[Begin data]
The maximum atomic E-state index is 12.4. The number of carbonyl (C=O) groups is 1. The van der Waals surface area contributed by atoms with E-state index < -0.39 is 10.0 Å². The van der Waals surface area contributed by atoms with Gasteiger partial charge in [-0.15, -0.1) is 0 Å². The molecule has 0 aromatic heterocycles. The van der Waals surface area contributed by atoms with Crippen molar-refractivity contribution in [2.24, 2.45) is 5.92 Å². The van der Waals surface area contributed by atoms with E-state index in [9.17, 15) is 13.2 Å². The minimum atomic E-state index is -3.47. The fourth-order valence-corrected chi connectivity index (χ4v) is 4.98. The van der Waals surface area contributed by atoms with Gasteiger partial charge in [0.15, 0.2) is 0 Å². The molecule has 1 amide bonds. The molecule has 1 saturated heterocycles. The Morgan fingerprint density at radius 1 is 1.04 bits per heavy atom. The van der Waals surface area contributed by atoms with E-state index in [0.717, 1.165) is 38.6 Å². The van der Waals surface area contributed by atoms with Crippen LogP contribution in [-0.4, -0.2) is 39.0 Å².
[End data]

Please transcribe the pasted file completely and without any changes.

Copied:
The maximum atomic E-state index is 12.4. The number of carbonyl (C=O) groups is 1. The van der Waals surface area contributed by atoms with E-state index < -0.39 is 10.0 Å². The van der Waals surface area contributed by atoms with Gasteiger partial charge in [-0.15, -0.1) is 0 Å². The molecule has 0 aromatic heterocycles. The van der Waals surface area contributed by atoms with Crippen molar-refractivity contribution in [2.24, 2.45) is 5.92 Å². The van der Waals surface area contributed by atoms with E-state index in [9.17, 15) is 13.2 Å². The minimum atomic E-state index is -3.47. The fourth-order valence-corrected chi connectivity index (χ4v) is 4.98. The van der Waals surface area contributed by atoms with Gasteiger partial charge in [0.15, 0.2) is 0 Å². The molecule has 1 amide bonds. The molecule has 1 saturated heterocycles. The Morgan fingerprint density at radius 1 is 1.04 bits per heavy atom. The van der Waals surface area contributed by atoms with E-state index in [0.717, 1.165) is 38.6 Å². The van der Waals surface area contributed by atoms with Crippen LogP contribution in [-0.4, -0.2) is 39.0 Å².